Paying it Forward : Yorkton to Melville

This morning dawned cool and overcast, which made for excellent hiking weather, and we decided go make the most of it.  In the end we surprised ourselves, covering the 56.5 km to Melville.  We headed out around 8:00 am, walking south out of town to York Lake and the York Lake Regional Park.  The park offers camping and includes a sandy beach, boat launches, a picnic area, public washrooms, and a concession stand, although it wasn't open when we walked past.  The Canoe and Kayak club is located nearby, as well as a small boat rental shop.

A few people were out and about as we made our way through the park and along a gravel road lined with lakefront cottages.  A huge highlight was watching a Western Tiger Salamander walk slowly across the road in front of us and then curl into a defensive position in the grass when we approached.  It must have been more than 6 inches long, and looked like a small dragon crossing the road from a distance!

Western Tiger Salamander Trans Canada Trail SK.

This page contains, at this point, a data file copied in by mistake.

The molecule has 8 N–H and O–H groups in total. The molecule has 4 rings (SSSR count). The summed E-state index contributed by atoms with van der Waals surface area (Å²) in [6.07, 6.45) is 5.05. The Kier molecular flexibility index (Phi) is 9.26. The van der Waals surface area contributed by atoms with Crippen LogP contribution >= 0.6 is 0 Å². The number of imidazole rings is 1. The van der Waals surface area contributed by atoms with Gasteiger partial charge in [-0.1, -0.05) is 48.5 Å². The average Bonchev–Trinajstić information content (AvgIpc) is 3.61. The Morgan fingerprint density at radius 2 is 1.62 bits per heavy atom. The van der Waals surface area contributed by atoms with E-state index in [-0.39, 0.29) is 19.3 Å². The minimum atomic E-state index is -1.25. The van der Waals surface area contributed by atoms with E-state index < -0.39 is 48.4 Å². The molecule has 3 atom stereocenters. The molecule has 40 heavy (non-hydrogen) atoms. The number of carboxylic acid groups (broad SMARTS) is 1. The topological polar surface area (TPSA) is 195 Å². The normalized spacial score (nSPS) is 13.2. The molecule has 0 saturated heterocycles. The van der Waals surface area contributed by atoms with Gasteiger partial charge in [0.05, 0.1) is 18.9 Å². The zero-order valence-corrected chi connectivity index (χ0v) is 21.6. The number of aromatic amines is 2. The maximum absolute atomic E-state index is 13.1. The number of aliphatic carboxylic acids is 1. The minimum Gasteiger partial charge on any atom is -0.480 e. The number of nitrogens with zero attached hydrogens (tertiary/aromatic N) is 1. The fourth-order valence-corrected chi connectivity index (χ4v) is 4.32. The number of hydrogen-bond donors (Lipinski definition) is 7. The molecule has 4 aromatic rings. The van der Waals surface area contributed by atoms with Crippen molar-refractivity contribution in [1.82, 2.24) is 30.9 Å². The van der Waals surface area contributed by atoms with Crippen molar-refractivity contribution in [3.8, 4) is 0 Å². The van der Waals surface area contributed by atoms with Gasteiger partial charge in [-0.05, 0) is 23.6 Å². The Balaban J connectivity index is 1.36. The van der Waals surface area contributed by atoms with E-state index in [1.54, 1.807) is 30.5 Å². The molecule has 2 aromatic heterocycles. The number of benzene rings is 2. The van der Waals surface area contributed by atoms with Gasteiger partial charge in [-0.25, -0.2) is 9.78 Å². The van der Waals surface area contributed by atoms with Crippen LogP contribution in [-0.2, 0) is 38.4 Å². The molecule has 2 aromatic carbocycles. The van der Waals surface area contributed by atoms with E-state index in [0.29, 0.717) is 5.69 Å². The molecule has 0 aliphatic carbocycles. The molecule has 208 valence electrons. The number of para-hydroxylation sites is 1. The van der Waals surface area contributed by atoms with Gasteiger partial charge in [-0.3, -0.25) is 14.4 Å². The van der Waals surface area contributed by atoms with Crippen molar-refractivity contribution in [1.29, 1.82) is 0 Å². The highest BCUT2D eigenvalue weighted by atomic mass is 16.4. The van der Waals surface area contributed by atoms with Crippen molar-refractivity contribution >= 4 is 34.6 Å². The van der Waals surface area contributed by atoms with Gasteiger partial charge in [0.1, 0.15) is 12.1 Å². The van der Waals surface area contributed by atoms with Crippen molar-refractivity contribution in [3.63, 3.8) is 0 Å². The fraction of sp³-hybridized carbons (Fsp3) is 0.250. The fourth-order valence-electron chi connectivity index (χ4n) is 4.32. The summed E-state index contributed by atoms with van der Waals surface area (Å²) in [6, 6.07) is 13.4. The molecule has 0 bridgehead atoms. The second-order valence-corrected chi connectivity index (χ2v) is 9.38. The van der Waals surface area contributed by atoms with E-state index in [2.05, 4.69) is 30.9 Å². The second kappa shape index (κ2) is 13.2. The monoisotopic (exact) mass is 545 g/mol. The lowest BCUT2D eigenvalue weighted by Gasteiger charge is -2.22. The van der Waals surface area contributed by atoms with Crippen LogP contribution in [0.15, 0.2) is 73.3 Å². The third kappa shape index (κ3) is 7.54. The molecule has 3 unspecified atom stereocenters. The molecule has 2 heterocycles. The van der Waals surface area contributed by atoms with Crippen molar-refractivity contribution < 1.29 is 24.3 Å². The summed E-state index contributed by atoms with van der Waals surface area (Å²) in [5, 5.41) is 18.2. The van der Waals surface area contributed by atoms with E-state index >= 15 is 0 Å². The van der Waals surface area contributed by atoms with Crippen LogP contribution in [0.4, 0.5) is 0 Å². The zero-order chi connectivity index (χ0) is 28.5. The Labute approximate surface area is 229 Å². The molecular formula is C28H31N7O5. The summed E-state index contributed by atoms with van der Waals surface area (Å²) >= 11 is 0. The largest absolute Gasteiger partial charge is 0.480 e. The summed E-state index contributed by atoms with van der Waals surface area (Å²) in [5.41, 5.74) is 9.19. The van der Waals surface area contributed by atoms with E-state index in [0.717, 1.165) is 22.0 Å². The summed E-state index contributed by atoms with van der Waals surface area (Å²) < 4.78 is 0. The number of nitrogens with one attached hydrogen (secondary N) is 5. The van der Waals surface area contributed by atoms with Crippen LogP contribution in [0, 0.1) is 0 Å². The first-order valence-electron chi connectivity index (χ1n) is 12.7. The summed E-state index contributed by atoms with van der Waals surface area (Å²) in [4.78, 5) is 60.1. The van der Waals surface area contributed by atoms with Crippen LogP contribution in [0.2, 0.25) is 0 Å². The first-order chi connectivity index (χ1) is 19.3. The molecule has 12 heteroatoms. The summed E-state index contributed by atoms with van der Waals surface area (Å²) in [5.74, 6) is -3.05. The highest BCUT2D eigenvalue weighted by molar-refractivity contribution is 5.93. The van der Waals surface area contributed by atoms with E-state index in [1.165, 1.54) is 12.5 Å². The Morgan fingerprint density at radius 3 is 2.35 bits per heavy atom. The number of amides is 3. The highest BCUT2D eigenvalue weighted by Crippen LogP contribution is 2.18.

As we rounded the lake its smooth surface reflected the wavy grey clouds above, the elegant grasses standing along its shore, and the train trestle bridge crossing its smooth expanse.  A group of three Buffleheads left a trail of small ripples behind, and at the far end a Mallard slept, its beak tucked neatly under its wing.

When we got to the northern tip of the lake, opposite the York Lake Golf Course, we were in for a real treat.  The water level in the lake was low, leaving a large expanse of mud exposed, and it was absolutely full of shorebirds!  Large flocks of Greater and Lesser Yellowlegs were foraging in the mud, joined by groups of Semipalmated Sandpipers, and Killdeers.  Red-winged Blackbirds moved about in the cattails, arguing with a pair of American Crows, and American Goldfinches bobbed around in the shrubs. The stars of the show for us though were the supremely elegant American Avocets!  We watched in fascination as they waded through the shallow water, swishing their long curved bills back and forth to catch invertebrate prey. With their reflections perfectly reflected in the mirror-like water they were a sight to see!

American Avocet Yorkton Saskatchewan.

American Avocet Trans Canada Trail Saskatchewan.

After rounding the edge of the lake we walked straight south on a gravel road for 29 km.  The landscape in this stretch was mostly a mixture of mowed hay, green grassy fields, golden yellow grain fields, and pastures filled with cows.  Trembling aspen stands were scattered across the landscape and lined the road in some places.  The edges of the gravel concession were bordered by tall grass and blooming wildflowers, their yellow and purple blossoms creating the feeling of an impressionist painting.